By Kitt O’Malley
EDITOR’S NOTE: I think we all hate Facebook messenger at this point.
Email and direct messages, especially Facebook direct messages, intrude. I do not feel safe in the secretive world of chat. I need witnesses – others protecting my back. I prefer communication public – on my Facebook timeline or as comments to my blog posts.
People, you can comment on my timeline, which is public! Stop interrupting my solitude. Stop direct messaging me.
Similarly, I hate phone calls. I swear when the telephone rings. Not able to simply ignore it and let it go into voicemail. The ringing irritates me and provokes a response. I must pick it up. But, if it’s a fax, a computer generated call, market researcher, or telemarketer, I hang up on them. They are not welcome. Period.
My boundary issues date back to my relationship with my parents. You see, I grew up in an enmeshed alcoholic family. My sense of proper boundaries is off.
My way of coping is to flash my soul, then retreat. Never really letting anyone close. Always holding others at bay, at arm’s length.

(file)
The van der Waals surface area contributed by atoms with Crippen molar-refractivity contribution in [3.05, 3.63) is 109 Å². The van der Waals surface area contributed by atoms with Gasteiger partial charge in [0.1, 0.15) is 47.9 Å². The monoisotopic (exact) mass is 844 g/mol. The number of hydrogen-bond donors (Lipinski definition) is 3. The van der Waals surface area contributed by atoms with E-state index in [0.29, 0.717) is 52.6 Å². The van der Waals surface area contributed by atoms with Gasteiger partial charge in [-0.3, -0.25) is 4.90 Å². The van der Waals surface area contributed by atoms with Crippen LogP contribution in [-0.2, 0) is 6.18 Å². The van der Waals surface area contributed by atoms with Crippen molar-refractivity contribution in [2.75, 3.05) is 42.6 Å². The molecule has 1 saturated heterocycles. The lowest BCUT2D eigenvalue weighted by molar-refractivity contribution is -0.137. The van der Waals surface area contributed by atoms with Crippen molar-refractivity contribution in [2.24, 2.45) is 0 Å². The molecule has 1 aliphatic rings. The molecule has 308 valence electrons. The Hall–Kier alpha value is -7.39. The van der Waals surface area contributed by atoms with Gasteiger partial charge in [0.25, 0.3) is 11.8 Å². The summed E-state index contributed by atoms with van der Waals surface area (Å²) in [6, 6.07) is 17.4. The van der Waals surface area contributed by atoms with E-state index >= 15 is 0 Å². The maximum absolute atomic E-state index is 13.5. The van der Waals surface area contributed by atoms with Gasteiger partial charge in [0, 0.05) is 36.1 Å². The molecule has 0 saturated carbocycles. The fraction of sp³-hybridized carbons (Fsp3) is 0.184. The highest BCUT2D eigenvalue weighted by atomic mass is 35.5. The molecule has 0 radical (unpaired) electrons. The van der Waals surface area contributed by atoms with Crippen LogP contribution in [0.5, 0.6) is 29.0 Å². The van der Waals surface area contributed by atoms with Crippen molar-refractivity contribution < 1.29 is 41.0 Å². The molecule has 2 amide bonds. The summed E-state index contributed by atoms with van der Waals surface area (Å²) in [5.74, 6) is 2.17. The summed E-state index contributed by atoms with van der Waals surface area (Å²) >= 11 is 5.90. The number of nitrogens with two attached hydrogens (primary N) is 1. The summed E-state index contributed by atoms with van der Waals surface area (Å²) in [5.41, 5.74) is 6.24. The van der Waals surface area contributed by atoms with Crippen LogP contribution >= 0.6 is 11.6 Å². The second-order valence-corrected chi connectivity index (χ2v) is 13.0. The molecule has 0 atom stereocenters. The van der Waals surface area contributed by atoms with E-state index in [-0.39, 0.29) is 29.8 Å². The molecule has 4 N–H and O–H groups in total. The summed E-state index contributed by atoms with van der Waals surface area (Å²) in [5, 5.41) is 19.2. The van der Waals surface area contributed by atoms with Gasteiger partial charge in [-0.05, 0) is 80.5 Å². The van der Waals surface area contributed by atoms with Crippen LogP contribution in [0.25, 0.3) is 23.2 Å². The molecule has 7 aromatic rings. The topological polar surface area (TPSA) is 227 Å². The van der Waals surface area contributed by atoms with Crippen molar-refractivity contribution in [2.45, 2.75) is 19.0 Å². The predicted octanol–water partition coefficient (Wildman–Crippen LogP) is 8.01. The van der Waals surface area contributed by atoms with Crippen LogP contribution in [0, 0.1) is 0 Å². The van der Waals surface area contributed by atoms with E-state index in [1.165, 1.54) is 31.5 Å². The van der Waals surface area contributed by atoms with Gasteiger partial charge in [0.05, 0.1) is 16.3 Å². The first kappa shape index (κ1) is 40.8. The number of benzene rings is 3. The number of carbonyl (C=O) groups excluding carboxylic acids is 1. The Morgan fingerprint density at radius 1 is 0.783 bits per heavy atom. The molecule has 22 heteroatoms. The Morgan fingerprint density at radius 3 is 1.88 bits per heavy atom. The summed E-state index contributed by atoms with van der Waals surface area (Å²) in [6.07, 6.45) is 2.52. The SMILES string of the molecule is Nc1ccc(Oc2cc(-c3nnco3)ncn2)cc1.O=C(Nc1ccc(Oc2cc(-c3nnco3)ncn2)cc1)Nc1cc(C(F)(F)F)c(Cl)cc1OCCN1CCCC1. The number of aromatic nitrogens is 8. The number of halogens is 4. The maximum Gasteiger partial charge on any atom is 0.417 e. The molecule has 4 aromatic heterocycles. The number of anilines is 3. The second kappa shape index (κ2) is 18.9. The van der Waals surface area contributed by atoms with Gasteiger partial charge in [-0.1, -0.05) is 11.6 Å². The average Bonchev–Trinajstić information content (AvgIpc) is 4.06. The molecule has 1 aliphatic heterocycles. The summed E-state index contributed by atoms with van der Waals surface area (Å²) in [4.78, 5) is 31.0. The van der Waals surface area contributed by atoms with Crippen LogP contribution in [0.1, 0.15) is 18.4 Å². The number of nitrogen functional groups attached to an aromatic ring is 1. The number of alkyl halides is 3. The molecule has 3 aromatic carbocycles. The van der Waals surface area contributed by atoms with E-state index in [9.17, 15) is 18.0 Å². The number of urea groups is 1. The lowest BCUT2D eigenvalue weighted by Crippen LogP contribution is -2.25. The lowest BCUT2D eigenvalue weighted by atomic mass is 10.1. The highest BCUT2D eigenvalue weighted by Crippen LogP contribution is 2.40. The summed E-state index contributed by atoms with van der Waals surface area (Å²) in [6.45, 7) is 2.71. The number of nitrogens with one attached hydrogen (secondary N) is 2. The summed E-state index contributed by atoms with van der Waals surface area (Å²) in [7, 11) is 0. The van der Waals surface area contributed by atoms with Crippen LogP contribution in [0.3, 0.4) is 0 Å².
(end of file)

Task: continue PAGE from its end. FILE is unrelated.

I either flee or swamp. Flee from advances, from intimacy. Swamp and overwhelm with my intensity, with my attention, as if I’m stalking, though that is not my intent.
I’ve been told I’m too intense. That behavior of mine can scare others. I’ve even been blocked due to my zeal in following and commenting.
Why bother to write this, to share this with you, my reader? Am I trying to find a better balance? Do I feel I must explain myself and my behavior to others? Do I feel guilty that I have hurt people with my sometimes cold, sometimes distant behavior? With my inconsistency? Do I consider myself a cold bitch?
Perhaps I’m working my issues out in a public forum, in front of an audience. Perhaps I am the narcissist my son recently claimed me to be.
Ultimately, though, I need to communicate, to share a message. I need to write and speak publicly for I am by nature a communicator, an orator, and a theatrical performance artist. At the same time, I must maintain some sense of privacy and solitude, a safe zone.
Mental health advocate, wife and mother, neglects housework as she writes about living with bipolar disorder, parenting an adolescent migraineur with social anxiety, and being caregiver of aging parents, one with alcohol-related dementia and the other with vascular dementia secondary to stroke. Overwhelming, to say the least.